Seasonal Allergies by Karole King |Published 04-05-2021
Spring is in the air, which means that allergy season is already in full swing across many parts of the USA.
While it is no secret that countless Americans are affected by seasonal allergies, we don't always realize to what extent our beloved canine companions can also be affected by the changing seasons.
In fact, seasonal allergies account for the majority of allergic reactions in dogs, according to the American Kennel Club. Although it is not always possible to prevent an allergic reaction from occurring, being aware of the various triggers, symptoms, and precautionary measures can go a long way in keeping your small dog happy and healthy as allergy season approaches.
Seasonal allergies in dogs typically occur when they inhale or come into close contact with any of several allergens. Dogs also absorb allergens through the surface of their skin, as well as their paws.
Some of the most common culprits include grass, pollen, weeds, mold, fungi, and flea saliva. Dust and dust mites are another very common seasonal allergy trigger, and these are particularly prevalent in the drier parts of the country.
Don't only focus on the outdoors. While the majority of seasonal allergens can be found outside, it's important to remember that they can also make their way indoors.
To keep your beloved dog as safe as possible inside your home, careful attention needs to be paid to the indoor air quality, as well as the overall cleanliness of the home.
To reduce the prevalence of mold, pollen and dust in the air, vacuum floors and upholstery on a regular basis, and dust all surfaces in the home.
Ensure that enough fresh air circulates through the rooms, and make sure heating and cooling equipment is maintained well. A malfunctioning furnace can, for example, increase the number of allergens in the air, while also wreaking havoc with the comfort levels in the home.
Thankfully, most issues with heating systems, including faulty control boards and broken blower belts, can be sorted out with relative ease.
Keep an eye out for the symptoms. The symptoms associated with seasonal allergies can range from very mild to severe. Although seasonal allergies don't frequently pose a serious health risk, even a mild flare-up can cause significant discomfort.
Always be on the lookout for any symptoms of a seasonal allergy. These can include respiratory issues such as coughing, wheezing or sneezing, shedding, and constant paw licking.
Ear infections are another common symptom of a seasonal allergy, and usually result in red or waxy ears, discomfort, and frequent head shaking.
Another very common symptom of an allergic reaction is excessive scratching or biting. This is often brought on by canine atopic dermatitis, which elicits a level of discomfort similar to that caused by chickenpox or a poison oak rash.
A professional diagnosis is encouraged. Although it is often possible to diagnose a seasonal allergy in your dog by yourself, seeking a professional diagnosis is recommended to rule out any other possible underlying conditions.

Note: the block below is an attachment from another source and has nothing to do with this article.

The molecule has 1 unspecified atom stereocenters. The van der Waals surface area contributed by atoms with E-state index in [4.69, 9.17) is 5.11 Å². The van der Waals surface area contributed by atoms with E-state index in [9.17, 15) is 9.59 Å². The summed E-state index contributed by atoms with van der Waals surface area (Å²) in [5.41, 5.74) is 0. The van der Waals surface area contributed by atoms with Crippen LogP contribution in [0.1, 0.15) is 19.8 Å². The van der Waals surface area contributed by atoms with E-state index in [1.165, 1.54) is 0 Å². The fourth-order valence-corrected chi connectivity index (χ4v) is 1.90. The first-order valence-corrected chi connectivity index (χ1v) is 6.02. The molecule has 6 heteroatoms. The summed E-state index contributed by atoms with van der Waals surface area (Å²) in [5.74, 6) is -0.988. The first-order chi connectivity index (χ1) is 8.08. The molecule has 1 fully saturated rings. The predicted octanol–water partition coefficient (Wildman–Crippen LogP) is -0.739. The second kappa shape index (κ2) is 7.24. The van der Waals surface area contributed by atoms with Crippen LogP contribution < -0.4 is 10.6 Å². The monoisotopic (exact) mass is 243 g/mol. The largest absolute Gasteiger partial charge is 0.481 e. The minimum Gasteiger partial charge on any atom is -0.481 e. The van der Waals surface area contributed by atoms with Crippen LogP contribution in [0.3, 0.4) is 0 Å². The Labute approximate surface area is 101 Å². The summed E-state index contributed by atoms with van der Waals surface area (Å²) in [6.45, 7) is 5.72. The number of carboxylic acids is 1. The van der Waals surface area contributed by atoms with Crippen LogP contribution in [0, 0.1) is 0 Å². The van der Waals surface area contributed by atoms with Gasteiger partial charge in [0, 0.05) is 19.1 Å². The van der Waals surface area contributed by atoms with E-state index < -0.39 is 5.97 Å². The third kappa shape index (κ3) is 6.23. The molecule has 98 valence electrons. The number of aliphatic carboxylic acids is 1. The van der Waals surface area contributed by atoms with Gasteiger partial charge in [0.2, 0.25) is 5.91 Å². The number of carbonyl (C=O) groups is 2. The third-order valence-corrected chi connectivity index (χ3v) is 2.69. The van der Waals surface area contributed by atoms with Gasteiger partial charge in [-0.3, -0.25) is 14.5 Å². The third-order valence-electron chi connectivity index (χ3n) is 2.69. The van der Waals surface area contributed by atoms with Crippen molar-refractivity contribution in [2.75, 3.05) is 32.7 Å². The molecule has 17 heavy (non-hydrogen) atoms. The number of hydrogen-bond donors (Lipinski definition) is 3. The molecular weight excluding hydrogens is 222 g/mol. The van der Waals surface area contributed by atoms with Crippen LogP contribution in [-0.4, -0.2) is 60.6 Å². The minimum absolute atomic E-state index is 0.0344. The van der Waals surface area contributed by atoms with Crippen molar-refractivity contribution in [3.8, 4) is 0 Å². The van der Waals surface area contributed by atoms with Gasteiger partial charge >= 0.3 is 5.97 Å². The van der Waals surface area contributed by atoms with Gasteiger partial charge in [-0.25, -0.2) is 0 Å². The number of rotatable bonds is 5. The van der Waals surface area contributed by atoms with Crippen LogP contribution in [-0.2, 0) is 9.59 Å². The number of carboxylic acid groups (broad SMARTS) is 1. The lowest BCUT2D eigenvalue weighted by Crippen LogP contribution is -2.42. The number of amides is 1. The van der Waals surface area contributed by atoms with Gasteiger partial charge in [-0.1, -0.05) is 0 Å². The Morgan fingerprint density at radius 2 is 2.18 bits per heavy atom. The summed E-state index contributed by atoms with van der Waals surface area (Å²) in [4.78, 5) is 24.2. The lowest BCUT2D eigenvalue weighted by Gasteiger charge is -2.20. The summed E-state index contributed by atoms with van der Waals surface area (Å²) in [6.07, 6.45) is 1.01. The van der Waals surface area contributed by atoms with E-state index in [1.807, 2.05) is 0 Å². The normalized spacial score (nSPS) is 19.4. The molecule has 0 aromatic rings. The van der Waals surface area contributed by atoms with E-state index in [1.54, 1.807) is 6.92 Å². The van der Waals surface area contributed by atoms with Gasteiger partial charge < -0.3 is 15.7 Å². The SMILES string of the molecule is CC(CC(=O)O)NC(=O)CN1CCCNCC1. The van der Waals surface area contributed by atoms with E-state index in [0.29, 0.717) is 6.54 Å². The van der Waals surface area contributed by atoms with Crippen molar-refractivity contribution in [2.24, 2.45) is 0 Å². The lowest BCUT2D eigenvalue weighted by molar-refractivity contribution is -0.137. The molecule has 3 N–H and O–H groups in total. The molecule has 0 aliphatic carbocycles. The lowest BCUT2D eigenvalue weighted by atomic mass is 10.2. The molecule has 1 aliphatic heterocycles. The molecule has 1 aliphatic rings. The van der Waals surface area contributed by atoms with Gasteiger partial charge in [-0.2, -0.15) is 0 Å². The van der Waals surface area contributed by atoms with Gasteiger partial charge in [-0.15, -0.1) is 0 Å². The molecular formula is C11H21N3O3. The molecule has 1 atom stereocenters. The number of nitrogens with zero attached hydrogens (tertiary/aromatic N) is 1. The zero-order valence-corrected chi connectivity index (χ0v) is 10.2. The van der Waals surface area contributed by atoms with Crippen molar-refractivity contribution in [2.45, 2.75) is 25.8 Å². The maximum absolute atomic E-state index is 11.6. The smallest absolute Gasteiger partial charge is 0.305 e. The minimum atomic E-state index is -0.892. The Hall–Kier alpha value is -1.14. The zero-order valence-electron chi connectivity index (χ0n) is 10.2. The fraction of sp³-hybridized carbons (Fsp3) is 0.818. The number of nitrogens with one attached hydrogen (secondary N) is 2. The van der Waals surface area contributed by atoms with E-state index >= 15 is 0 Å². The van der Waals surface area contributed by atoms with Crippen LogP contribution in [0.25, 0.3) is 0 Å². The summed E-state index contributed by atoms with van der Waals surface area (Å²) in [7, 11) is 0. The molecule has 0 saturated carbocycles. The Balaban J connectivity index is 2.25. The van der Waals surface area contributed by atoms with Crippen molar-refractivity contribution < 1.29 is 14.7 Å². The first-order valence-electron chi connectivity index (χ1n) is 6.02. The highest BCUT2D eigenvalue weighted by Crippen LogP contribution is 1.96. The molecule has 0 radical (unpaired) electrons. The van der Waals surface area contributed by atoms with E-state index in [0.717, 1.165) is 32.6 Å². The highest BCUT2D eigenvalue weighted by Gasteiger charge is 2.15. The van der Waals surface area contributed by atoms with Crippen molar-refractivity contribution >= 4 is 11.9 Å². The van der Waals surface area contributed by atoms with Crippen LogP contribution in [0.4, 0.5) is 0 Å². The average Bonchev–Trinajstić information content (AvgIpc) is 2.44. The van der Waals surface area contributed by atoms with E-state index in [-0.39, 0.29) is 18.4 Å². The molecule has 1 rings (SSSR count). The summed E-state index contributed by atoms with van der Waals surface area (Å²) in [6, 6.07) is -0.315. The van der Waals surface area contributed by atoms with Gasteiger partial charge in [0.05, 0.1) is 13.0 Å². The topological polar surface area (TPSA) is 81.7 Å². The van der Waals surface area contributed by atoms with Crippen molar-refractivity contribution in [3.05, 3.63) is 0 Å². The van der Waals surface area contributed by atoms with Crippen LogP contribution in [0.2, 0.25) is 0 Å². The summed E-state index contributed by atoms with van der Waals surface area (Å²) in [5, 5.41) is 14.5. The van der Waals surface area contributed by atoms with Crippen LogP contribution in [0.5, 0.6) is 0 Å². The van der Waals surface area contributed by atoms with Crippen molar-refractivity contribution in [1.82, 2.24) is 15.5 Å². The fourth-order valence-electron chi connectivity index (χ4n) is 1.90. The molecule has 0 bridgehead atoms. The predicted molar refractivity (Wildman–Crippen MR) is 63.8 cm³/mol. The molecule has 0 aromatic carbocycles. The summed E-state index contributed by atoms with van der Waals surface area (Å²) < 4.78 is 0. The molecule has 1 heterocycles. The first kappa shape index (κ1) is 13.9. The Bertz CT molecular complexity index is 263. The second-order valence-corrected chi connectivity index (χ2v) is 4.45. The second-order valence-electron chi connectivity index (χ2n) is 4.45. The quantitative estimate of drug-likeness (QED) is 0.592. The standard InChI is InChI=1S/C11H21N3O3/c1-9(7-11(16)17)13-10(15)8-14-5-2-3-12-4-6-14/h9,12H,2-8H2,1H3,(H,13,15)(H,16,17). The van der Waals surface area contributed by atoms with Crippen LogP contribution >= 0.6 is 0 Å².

A vet will take a number of things into consideration before making a diagnosis. This can include taking a detailed history of your dog, conducting a physical examination, and running lab tests.
Additionally, a veterinary dermatologist will be able to conduct a skin test to measure your dog's reaction to various allergens. The test is performed by applying micro-doses of the allergen to the dog's skin to see whether a reaction is triggered.
Manage the allergies as best you can. There are a number of ways to manage seasonal allergies in small dog breeds. One way is by having a canine oral antihistamine or topical ointment prescribed to ease the symptoms.
If the dog's allergies are moderate to serious, a vet may decide that an allergy serum administered by injection is the way to go.
As tempting and as harmless as it may seem, it is of vital importance to never give medications prescribed to a human to a dog - except if the go-ahead is given by a vet. If the allergies affect the skin, a lukewarm bath can also be very effective in easing the itchiness and general discomfort.
Prevention is always better than cure when it comes to allergic reactions. Where possible, always try to limit your dog's contact with any possible allergens.
Change your walking schedule so that you aren't out and about early in the morning or late in the afternoon when the pollen levels are generally at their highest.
After outside time, either wash your dog's paws, or wipe them down with a baby wipe or wet cloth. Also, give your dog more frequent baths during allergy season to prevent a build-up of potential allergens on the coat or skin.
Seasonal allergies are a fairly common occurrence in a small dog. Thankfully, there are a number of ways to help keep your beloved dog as happy and healthy as possible.
Karol King "Karol is an animal lover who has dedicated her life to helping dogs to find a safe and happy home. She now works as a freelance writer, which is her passion, and has the freedom to spend more time at home with her wonderful family."